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Mother Awarded $53 Million In Birth Injury Lawsuit

A Chicago-area mother has been awarded $53 million in a birth injury lawsuit. Lisa Ewing gave birth to her son, Isaiah, at University of Chicago Medical Center (UCMC) in 2004. Isaiah was subsequently diagnosed with cerebral palsy (CP) – a condition which Ewing claims the hospital caused.

Mother and Baby Received Delayed Hospital Care

When Ewing arrived at UCMC she was 40 weeks pregnant and had come in because she was concerned that the baby wasn’t moving as much as he had previously. Ewing had to wait 12 hours to see a doctor.

Plaintiff Claims Negligent Care and Poor Diagnostics

During her time in the waiting room, Ewing alleges that the hospital staff failed to recognize signs that Isaiah’s brain was being deprived of oxygen. The birth injury lawsuit presented evidence that doctors and nurses committed 20 missteps in their treatment of her and the baby, including:

  • Failing to carefully monitor fetal distress
  • Failing to perform a cesarean section in a timely manner
  • Mistakes in following a chain of command
  • Failure to obtain accurate cord blood gases
  • Lack of awareness of abnormal fetal heart rate patterns
  • Failure to detect hypoxia, a drop in the baby’s supply of oxygen

The mistakes ultimately led to the delay of Ewing’s cesarean section, resulting in damage to Isaiah’s brain that Ewing says could have been prevented.

What is Cerebral Palsy (CP)?

CP is a motor disability that impairs movement, balance, and posture. According to the US Centers for Disease Control and Prevention (CDC), an average of 1 in 323 children in the U.S. have CP. CP is caused by abnormal brain development or an injury to the brain that impairs muscle control. There are various ways that the brain can be impacted resulting in CP, including:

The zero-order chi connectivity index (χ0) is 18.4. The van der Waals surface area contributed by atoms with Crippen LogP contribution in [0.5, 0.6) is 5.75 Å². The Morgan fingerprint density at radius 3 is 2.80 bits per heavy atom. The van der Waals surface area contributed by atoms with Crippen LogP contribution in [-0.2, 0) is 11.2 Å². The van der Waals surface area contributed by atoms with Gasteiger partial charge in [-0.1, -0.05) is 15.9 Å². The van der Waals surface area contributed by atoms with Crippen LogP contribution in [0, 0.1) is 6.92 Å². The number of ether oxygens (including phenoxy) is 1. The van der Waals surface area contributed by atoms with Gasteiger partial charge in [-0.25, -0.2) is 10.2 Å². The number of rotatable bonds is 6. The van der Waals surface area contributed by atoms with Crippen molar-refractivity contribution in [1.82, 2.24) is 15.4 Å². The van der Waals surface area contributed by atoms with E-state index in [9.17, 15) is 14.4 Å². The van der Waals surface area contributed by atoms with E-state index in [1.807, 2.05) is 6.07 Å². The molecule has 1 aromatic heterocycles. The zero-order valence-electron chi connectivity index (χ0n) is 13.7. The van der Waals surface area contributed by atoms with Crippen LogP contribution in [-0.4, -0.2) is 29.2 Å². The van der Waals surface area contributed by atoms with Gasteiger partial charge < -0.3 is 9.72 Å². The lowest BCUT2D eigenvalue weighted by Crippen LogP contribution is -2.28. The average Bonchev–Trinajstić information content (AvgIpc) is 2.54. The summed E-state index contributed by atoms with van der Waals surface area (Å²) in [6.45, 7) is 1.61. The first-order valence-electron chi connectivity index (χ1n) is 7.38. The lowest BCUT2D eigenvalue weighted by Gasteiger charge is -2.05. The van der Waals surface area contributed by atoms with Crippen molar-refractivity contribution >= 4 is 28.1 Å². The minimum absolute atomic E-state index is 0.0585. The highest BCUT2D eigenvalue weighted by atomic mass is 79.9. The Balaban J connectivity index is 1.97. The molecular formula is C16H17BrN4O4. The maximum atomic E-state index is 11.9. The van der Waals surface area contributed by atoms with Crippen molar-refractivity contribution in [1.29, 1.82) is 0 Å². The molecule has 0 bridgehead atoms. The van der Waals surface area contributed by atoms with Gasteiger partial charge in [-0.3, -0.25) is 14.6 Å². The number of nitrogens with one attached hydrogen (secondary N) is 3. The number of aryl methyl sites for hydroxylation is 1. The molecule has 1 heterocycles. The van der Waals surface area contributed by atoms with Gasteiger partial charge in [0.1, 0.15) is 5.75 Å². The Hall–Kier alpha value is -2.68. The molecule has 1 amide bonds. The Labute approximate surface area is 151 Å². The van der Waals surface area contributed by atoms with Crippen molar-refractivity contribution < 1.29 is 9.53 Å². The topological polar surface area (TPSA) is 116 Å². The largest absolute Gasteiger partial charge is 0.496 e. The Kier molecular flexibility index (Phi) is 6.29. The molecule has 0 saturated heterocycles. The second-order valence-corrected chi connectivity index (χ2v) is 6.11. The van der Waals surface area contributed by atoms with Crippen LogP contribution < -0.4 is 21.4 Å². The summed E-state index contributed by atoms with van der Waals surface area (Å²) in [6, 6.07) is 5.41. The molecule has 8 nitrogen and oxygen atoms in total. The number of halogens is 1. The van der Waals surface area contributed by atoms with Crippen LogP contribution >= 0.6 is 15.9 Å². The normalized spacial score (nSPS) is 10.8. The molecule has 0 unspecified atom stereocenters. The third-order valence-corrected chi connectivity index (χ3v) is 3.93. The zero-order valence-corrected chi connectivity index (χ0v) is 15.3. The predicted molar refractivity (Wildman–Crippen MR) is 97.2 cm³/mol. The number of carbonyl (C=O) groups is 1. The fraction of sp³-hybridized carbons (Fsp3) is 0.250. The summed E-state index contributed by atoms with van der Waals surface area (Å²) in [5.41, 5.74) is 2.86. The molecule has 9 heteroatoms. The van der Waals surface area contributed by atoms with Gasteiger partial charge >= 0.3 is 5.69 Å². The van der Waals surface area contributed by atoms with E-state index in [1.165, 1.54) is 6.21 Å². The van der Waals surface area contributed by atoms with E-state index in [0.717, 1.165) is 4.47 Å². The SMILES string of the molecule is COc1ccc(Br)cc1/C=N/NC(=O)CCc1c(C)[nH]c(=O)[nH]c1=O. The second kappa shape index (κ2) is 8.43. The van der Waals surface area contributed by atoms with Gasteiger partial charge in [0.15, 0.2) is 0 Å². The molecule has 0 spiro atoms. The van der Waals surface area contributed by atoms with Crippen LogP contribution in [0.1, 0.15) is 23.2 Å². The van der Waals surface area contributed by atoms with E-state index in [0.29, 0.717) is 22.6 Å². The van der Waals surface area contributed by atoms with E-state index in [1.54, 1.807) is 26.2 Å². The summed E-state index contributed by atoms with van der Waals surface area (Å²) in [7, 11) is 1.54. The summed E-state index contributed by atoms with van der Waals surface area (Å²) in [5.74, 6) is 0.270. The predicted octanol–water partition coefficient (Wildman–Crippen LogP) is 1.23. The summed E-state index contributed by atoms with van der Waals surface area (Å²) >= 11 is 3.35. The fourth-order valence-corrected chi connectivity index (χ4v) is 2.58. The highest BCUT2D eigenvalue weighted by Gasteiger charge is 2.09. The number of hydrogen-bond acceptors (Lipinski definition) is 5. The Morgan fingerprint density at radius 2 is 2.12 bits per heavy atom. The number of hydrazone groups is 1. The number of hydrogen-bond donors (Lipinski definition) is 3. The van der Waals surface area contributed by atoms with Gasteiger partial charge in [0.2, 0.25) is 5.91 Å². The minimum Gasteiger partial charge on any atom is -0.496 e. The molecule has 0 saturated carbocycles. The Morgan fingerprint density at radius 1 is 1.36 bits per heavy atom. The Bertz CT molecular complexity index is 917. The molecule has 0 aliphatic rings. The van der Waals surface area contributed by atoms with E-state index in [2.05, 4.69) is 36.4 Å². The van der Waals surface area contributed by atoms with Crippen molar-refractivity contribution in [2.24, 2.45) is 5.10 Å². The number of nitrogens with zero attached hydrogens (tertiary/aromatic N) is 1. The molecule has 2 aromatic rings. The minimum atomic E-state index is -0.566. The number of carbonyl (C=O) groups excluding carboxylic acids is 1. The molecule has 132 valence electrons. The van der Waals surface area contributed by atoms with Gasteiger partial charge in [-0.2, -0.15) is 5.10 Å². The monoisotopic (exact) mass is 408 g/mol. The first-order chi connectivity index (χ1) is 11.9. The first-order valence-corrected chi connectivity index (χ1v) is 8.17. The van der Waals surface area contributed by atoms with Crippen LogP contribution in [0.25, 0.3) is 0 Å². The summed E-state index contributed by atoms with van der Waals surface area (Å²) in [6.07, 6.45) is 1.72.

• Lack of oxygen during the birth process or another birth injury
  • Brain infections like meningitis or encephalitis
  • Injuries like car accidents or child abuse
  • Poor blood flow to the brain caused by strokes, clotting issues, or other vascular defects

These events can happen before or during the child’s birth and can even occur during the brain’s critical development period in the first years of life.

Hospital Claims No Negligence

UCMC maintains that there were no mistakes in the treatment of Ewing or her son. They say that Ewing was properly treated for an infection, which can cause CP, and that the staff’s actions were benign.

An expert witness testified on the hospital’s behalf that the fetus experienced no oxygen deprivation and had normal blood oxygen levels.

The hospital is seeking a mistrial or an appeal. UCMC’s post-verdict statement said:

Ewing’s lawyer “prejudicially argued that the defendant’s case was built on a falsehood and proceeded to equate defendant’s conduct and testimony of its witnesses with the propaganda techniques notoriously and unmistakably associated with Nazi Germany.”

The hospital went on to say that the plaintiff’s “closing argument shattered the line between zealous advocacy and improper prejudicial statements.”

Award Will Go Toward Child’s Lifetime Medical Care Needs

At the end of the birth injury trial, the jury deliberated about four hours before announcing its verdict. The $53 million award is the estimated cost of 24-hour-a-day care for Isaiah’s lifetime.

It includes $28.8 million for future caretaking expenses after his mother can no longer care for him – like wheelchairs and someone to bathe, feed, and dress him. The damages also include $7.2 million for future medical expenses.

If your loved one experienced a birth injury due to medical malpractice or negligent care, your family may be entitled to compensation. Talk to our legal team to learn more about whether you’re entitled to reimbursement for lost wages, medical care, and more.